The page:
We are beginning research for a new project including training university students in Nairobi to act as MHM ambassadors providing information to young girls about MHM and the options available, as well as acting as role models. This is a very important issue for us and after continuing our research and creating a structure to complement our other projects such as the mentorship program) we will look to roll out a pilot project.

Today and everyday roughly one in seven of the women you see will be on their period. This is an issue that affects half of our population personally, and should be of concern to us all. #menstruationmatters

Patricia and George
(Kite Nairobi committee)

All Aboard the MentorShip

Hello from Nairobi!

It’s now been a week since we arrived here, and we have had a productive and insightful time working on the mentorship project. We have also started research on another project, but more to come on that in a further post! Many matatu rides, late night brain storming sessions and many ‘asante sanas’ later we have managed to achieve a lot of progress on the mentorship scheme especially working closely with the Kite Nairobi committee which has been an absolute pleasure. We have met with potential partners and discussed future expansions of the scheme. One of the main highlights of our trip however has been the special activity day to the Bomas of Kenya with the mentees, mentors and teachers at Uhuru Kenyatta.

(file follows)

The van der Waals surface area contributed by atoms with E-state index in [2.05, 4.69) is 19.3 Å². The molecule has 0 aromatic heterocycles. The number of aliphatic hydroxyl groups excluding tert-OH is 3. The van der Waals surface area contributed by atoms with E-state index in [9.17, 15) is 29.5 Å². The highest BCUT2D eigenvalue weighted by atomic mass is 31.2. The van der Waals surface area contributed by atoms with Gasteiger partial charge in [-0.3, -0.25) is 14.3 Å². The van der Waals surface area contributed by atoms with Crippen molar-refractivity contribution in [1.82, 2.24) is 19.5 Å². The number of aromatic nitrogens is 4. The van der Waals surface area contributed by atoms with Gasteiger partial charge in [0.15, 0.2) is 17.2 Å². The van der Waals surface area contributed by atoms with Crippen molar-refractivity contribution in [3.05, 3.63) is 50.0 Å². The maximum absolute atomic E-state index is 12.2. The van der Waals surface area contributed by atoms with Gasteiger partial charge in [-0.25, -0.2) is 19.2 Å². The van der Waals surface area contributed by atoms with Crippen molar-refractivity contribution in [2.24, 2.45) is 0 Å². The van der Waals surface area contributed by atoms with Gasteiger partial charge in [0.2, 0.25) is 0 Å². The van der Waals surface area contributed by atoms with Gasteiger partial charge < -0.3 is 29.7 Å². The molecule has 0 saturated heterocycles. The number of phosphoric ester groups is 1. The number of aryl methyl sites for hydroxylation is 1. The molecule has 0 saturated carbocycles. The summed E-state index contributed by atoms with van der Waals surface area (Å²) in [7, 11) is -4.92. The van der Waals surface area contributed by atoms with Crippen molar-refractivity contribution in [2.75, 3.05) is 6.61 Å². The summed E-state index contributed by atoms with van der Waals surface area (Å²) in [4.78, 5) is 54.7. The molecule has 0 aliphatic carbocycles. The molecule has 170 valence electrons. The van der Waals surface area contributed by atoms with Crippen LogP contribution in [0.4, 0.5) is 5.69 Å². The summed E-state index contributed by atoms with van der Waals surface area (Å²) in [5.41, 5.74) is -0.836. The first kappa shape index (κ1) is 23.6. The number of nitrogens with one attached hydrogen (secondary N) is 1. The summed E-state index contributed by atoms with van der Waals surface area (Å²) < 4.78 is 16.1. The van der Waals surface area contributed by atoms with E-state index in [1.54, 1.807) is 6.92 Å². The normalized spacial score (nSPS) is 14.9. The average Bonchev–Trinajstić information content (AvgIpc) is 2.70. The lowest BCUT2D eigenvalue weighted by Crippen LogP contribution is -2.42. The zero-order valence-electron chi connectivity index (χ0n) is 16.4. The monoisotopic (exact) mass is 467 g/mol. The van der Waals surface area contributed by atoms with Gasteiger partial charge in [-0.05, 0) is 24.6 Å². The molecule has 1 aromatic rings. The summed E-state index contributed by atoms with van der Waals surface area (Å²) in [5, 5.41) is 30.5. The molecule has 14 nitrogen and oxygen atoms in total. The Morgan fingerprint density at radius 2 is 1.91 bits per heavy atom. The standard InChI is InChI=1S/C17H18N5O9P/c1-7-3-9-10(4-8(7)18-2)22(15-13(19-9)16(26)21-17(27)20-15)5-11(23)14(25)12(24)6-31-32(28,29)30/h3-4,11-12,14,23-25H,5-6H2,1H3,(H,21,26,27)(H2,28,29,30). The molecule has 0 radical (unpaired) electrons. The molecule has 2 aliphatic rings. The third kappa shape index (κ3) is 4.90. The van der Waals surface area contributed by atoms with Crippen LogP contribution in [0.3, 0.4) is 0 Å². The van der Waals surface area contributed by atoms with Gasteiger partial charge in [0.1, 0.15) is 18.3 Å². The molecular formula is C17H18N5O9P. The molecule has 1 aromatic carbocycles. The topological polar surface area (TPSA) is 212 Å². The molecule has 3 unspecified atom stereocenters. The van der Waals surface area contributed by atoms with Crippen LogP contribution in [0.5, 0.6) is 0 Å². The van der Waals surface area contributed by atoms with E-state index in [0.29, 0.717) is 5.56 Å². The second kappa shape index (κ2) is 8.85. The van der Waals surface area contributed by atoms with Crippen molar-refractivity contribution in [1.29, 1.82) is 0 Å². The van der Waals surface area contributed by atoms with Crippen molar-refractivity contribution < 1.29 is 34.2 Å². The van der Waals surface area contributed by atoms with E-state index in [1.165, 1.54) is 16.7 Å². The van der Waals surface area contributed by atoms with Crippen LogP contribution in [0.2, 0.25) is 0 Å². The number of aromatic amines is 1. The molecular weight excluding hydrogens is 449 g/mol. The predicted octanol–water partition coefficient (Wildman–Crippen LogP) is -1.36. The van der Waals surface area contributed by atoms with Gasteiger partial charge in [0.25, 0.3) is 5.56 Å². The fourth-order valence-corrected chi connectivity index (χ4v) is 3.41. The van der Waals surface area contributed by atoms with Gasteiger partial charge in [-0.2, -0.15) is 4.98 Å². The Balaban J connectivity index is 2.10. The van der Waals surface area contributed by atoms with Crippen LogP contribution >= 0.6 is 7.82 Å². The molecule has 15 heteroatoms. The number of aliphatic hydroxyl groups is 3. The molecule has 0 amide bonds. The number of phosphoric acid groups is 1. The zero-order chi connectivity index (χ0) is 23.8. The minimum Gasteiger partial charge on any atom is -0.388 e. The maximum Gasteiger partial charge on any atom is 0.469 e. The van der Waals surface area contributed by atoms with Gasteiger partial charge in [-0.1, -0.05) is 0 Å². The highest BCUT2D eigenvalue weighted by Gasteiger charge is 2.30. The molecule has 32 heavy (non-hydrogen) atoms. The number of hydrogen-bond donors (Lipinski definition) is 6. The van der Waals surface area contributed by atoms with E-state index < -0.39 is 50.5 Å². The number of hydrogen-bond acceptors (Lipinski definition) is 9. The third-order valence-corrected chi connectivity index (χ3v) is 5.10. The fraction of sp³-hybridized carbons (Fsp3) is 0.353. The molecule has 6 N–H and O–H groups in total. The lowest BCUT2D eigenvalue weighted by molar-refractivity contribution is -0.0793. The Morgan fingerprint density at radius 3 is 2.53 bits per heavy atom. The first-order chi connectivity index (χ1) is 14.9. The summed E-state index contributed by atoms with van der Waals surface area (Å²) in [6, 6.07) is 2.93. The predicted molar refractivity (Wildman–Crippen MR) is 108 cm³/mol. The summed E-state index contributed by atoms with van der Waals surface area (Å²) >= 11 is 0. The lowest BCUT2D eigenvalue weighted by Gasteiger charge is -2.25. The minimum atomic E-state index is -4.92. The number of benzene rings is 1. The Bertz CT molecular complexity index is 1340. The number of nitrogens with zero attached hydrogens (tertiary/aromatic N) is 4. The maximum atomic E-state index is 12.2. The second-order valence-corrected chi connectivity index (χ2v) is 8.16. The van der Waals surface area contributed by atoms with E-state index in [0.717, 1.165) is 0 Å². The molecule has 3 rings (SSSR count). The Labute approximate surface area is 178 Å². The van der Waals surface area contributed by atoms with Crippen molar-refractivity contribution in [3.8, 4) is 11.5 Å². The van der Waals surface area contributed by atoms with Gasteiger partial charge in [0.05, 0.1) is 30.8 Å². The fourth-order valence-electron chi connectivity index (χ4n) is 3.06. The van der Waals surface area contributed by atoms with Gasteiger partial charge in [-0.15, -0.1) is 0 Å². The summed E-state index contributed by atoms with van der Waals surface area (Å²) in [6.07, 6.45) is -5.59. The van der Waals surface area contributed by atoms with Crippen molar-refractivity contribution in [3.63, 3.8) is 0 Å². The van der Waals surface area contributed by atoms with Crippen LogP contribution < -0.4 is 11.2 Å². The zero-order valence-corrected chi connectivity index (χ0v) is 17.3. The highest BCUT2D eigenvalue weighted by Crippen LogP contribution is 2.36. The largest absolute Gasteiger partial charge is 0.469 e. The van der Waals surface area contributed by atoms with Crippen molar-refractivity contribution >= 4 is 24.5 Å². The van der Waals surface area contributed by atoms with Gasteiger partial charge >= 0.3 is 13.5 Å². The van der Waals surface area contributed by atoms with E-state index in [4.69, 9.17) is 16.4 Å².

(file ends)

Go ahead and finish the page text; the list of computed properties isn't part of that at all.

The special activity day is a termly event that take the mentees out of the usual school setting enabling them to engage in fun activities. The days further their understanding about life after school, careers and future pathways. It also acts as a motivation for the mentees to attend the mentorship scheme at school if they then get to partake in such an exciting day trip that the mentees look forward to. On Tuesday we got to join the second term special activity day to the Bomas of Kenya, a hub of rich Kenyan traditions. The day went as follows: